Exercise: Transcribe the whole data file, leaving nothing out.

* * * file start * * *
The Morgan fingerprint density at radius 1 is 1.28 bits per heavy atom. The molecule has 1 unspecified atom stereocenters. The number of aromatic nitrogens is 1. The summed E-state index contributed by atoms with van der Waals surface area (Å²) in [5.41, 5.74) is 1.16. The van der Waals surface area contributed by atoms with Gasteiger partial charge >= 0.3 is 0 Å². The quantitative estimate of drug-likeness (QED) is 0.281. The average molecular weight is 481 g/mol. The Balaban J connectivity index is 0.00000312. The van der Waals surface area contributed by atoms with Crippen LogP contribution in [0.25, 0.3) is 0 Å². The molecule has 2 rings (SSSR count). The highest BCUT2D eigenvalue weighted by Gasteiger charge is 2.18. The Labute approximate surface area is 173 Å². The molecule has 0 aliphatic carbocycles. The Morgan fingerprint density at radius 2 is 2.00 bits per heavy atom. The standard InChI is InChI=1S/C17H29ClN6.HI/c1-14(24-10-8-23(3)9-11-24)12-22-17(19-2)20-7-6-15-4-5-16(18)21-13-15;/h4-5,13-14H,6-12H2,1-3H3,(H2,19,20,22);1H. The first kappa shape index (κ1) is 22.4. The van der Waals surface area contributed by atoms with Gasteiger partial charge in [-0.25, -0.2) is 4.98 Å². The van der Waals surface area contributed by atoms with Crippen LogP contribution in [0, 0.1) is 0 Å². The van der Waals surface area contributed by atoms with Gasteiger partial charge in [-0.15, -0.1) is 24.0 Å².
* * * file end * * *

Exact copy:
The Morgan fingerprint density at radius 1 is 1.28 bits per heavy atom. The molecule has 1 unspecified atom stereocenters. The number of aromatic nitrogens is 1. The summed E-state index contributed by atoms with van der Waals surface area (Å²) in [5.41, 5.74) is 1.16. The van der Waals surface area contributed by atoms with Gasteiger partial charge >= 0.3 is 0 Å². The quantitative estimate of drug-likeness (QED) is 0.281. The average molecular weight is 481 g/mol. The Balaban J connectivity index is 0.00000312. The van der Waals surface area contributed by atoms with Crippen LogP contribution in [0.25, 0.3) is 0 Å². The molecule has 2 rings (SSSR count). The highest BCUT2D eigenvalue weighted by Gasteiger charge is 2.18. The Labute approximate surface area is 173 Å². The molecule has 0 aliphatic carbocycles. The Morgan fingerprint density at radius 2 is 2.00 bits per heavy atom. The standard InChI is InChI=1S/C17H29ClN6.HI/c1-14(24-10-8-23(3)9-11-24)12-22-17(19-2)20-7-6-15-4-5-16(18)21-13-15;/h4-5,13-14H,6-12H2,1-3H3,(H2,19,20,22);1H. The first kappa shape index (κ1) is 22.4. The van der Waals surface area contributed by atoms with Gasteiger partial charge in [-0.25, -0.2) is 4.98 Å². The van der Waals surface area contributed by atoms with Crippen LogP contribution in [0, 0.1) is 0 Å². The van der Waals surface area contributed by atoms with Gasteiger partial charge in [-0.15, -0.1) is 24.0 Å².